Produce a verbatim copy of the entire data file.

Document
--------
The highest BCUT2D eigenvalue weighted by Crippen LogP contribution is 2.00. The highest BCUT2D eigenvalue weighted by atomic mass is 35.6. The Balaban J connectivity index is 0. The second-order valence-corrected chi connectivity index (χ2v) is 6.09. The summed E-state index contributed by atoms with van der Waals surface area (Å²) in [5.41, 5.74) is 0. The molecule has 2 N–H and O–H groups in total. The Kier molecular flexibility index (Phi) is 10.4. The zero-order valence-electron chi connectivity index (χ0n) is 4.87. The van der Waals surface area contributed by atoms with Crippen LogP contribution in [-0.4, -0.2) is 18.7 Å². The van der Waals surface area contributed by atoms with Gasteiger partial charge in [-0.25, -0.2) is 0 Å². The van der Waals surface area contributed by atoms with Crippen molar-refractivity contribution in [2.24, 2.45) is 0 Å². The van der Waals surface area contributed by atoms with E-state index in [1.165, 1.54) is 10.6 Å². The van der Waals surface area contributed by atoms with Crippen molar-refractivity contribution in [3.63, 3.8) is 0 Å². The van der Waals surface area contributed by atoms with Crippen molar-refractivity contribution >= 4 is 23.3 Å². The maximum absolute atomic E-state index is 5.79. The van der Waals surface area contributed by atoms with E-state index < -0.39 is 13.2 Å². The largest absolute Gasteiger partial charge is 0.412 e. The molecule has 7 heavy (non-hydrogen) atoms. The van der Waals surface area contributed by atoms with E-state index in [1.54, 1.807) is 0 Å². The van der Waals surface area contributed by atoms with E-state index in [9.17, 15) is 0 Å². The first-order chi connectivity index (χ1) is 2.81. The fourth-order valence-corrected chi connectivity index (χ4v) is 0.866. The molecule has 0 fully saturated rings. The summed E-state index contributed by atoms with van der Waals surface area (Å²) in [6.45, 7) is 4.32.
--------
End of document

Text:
The highest BCUT2D eigenvalue weighted by Crippen LogP contribution is 2.00. The highest BCUT2D eigenvalue weighted by atomic mass is 35.6. The Balaban J connectivity index is 0. The second-order valence-corrected chi connectivity index (χ2v) is 6.09. The summed E-state index contributed by atoms with van der Waals surface area (Å²) in [5.41, 5.74) is 0. The molecule has 2 N–H and O–H groups in total. The Kier molecular flexibility index (Phi) is 10.4. The zero-order valence-electron chi connectivity index (χ0n) is 4.87. The van der Waals surface area contributed by atoms with Crippen LogP contribution in [-0.4, -0.2) is 18.7 Å². The van der Waals surface area contributed by atoms with Gasteiger partial charge in [-0.25, -0.2) is 0 Å². The van der Waals surface area contributed by atoms with Crippen molar-refractivity contribution in [2.24, 2.45) is 0 Å². The van der Waals surface area contributed by atoms with E-state index in [1.165, 1.54) is 10.6 Å². The van der Waals surface area contributed by atoms with Crippen molar-refractivity contribution in [3.63, 3.8) is 0 Å². The van der Waals surface area contributed by atoms with Crippen molar-refractivity contribution >= 4 is 23.3 Å². The maximum absolute atomic E-state index is 5.79. The van der Waals surface area contributed by atoms with E-state index < -0.39 is 13.2 Å². The largest absolute Gasteiger partial charge is 0.412 e. The molecule has 7 heavy (non-hydrogen) atoms. The van der Waals surface area contributed by atoms with E-state index in [1.54, 1.807) is 0 Å². The van der Waals surface area contributed by atoms with E-state index in [9.17, 15) is 0 Å². The first-order chi connectivity index (χ1) is 2.81. The fourth-order valence-corrected chi connectivity index (χ4v) is 0.866. The molecule has 0 fully saturated rings. The summed E-state index contributed by atoms with van der Waals surface area (Å²) in [6.45, 7) is 4.32.